Growth Hacking 101

Growth Hacking 101

You might be asking yourself, "What is Growth Hacking?" You might already have a firm understanding. You might not care at all. Well, if you don't care, don't let the door hit you on the way off our website!

Online Growth Hacking is a fairly new concept that most online marketers haven't caught onto. Why? Because it's too good for them.

One of our heroes at Rise Online Marketing is Neil Patel because of his insane knowledge of all things marketing. Below we quote some of his writing and insights, he'll quickly become your hero too.

"Growth hacking is so misunderstood that there is a desperate need for this chapter. Few concepts have been as polarizing and revolutionary, simultaneously. Is it marketing in disguise? Is it a buzz phrase used to increase salaries? Is it the future of internet products? This chapter will clearly define what growth hacking really is. The phrase “growth hacker” was coined by Sean Ellis in 2010. When I asked Sean why he felt the need to coin a new phrase he said that it stemmed from his frustration when hiring replacements for himself."

A growth hacker is not a replacement for a marketer. A growth hacker is not better than marketer. A growth hacker is just different than a marketer. To use the most succinct definition from Sean’s post, “A growth hacker is a person whose true north is growth."

Every decision that a growth hacker makes is informed by growth. Every strategy, every tactic, and every initiative, is attempted in the hopes of growing. Growth is the sun that a growth hacker revolves around. Of course, traditional marketers care about growth too, but not to the same extent. Remember, the power of a growth hacker is in their obsessive focus on a singular goal. By ignoring almost everything, they can achieve the one task that matters most early on.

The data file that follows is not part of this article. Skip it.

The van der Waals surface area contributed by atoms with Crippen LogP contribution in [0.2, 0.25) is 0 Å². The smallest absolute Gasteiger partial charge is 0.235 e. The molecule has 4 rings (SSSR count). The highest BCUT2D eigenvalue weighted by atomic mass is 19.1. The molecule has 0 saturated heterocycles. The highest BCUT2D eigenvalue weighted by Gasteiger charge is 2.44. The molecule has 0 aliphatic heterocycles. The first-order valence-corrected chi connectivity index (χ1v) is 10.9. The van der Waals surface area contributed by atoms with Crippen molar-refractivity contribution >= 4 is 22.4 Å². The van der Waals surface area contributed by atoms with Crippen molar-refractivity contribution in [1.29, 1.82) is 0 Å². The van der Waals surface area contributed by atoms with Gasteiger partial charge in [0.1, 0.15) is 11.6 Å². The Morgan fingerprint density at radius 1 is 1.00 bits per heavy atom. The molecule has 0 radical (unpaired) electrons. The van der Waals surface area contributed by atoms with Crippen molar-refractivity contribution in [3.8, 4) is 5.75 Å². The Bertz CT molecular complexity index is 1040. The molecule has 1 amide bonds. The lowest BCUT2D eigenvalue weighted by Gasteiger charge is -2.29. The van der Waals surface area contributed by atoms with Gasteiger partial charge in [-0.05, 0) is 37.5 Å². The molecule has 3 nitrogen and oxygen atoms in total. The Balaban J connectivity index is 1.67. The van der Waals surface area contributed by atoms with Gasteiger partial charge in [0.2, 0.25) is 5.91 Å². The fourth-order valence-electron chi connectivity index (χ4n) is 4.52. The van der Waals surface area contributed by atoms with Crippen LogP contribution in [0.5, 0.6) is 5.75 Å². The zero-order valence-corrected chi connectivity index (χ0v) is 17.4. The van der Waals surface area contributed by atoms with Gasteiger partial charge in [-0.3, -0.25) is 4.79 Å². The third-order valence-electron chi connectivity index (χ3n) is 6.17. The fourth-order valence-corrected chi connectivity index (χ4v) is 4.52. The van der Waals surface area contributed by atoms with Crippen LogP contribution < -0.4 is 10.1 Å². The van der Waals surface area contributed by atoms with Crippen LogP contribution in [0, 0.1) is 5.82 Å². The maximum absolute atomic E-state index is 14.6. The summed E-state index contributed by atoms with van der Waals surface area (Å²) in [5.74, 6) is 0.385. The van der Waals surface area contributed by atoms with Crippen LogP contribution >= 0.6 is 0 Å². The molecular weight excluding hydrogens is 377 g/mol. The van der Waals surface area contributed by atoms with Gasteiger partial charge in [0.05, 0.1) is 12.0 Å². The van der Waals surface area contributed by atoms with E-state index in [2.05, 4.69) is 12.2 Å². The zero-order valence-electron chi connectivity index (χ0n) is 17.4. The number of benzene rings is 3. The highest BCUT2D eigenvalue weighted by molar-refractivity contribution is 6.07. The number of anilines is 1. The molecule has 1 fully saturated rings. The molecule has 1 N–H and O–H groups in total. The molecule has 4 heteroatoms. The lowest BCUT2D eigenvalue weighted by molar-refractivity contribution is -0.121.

This absolute focus on growth has given rise to a number of methods, tools, and best practices, that simply didn’t exist in the traditional marketing repertoire, and as time passes the chasm between the two discipline deepens.

Traditional marketers are skilled at understanding traditional products, but the internet has created a radical redefinition of the word product. For thousands of years a product has been a physical good, but now they are invisible bits and bytes in the form of software products. Products used to only be things like cars, shampoo, couches, and guns. Now Twitter is a product. Your online accounting software is a product. Things you can’t hold, per se, are products. This transition is most responsible for the new age of growth hackers. The internet has given the world a new kind of product, and it demands a new kind of thinking.

For the first time, because of this redefinition, a product can play a role in its own adoption. Sound crazy? It is. A product like Facebook allows you to share their product with other friends to make your own experience on their platform better. Shampoo can’t do that. A product like Dropbox can give you free cloud storage if you get a friend to sign up with them. Couches don’t do that. If you don’t come to grips with this new classification of products that the internet has produced, you won’t fully grasp growth hacking.

Sean Ellis, the guy that coined the term “growth hacker,” was also the first person in charge of Dropbox’s growth. He understands what is new about internet products.

Growth hackers understand the latent potential of software products to spread themselves, and it’s their responsibility to transform this potentiality into a reality.


      There is a revolution taking place in the world of startup growth, and we wanted to help people understand this new phenomenon. Those who understand growth hacking will have a competitive advantage that is hard to overstate, and we wanted to provide a robust framework for thinking about it.


      This guide is for entrepreneurs, founders, growth leads, or anyone else who is trying to grow a startup. If acquiring new customers (and retaining existing ones) is important to your business then you should read this guide. If customers matter to you, then growth hacking should matter to you.


      Each chapter is a standalone mini-guide that can be read in isolation, but to get the most of the book it would make sense to read it all the way through at least once, and then return to it as a reference resource when needed

If you're in the online marketing space, aren't you sick of the same old school of thought? Aren't you sick of following the rules? Are you sick of the same marketing pitches? Well, get onboard, because we are taking Growth Hacking to a new level, and we want to bring all different perspectives to our forum.